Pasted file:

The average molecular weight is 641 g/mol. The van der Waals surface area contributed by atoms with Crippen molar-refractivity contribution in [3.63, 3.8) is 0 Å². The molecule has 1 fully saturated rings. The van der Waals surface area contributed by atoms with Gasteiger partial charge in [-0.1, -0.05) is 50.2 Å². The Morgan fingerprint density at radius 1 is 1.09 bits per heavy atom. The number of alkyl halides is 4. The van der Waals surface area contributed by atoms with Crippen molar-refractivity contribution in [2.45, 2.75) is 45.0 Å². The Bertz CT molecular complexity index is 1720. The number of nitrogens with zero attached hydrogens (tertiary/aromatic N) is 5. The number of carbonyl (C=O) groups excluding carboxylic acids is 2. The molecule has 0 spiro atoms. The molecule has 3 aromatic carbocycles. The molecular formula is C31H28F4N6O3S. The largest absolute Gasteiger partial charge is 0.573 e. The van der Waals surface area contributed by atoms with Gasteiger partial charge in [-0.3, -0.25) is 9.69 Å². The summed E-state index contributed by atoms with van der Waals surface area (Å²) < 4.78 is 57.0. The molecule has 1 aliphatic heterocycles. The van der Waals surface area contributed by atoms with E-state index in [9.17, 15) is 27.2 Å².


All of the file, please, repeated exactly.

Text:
The average molecular weight is 641 g/mol. The van der Waals surface area contributed by atoms with Crippen molar-refractivity contribution in [3.63, 3.8) is 0 Å². The molecule has 1 fully saturated rings. The van der Waals surface area contributed by atoms with Gasteiger partial charge in [-0.1, -0.05) is 50.2 Å². The Morgan fingerprint density at radius 1 is 1.09 bits per heavy atom. The number of alkyl halides is 4. The van der Waals surface area contributed by atoms with Crippen molar-refractivity contribution in [2.45, 2.75) is 45.0 Å². The Bertz CT molecular complexity index is 1720. The number of nitrogens with zero attached hydrogens (tertiary/aromatic N) is 5. The number of carbonyl (C=O) groups excluding carboxylic acids is 2. The molecule has 0 spiro atoms. The molecule has 3 aromatic carbocycles. The molecular formula is C31H28F4N6O3S. The largest absolute Gasteiger partial charge is 0.573 e. The van der Waals surface area contributed by atoms with Gasteiger partial charge in [-0.3, -0.25) is 9.69 Å². The summed E-state index contributed by atoms with van der Waals surface area (Å²) < 4.78 is 57.0. The molecule has 1 aliphatic heterocycles. The van der Waals surface area contributed by atoms with E-state index in [9.17, 15) is 27.2 Å².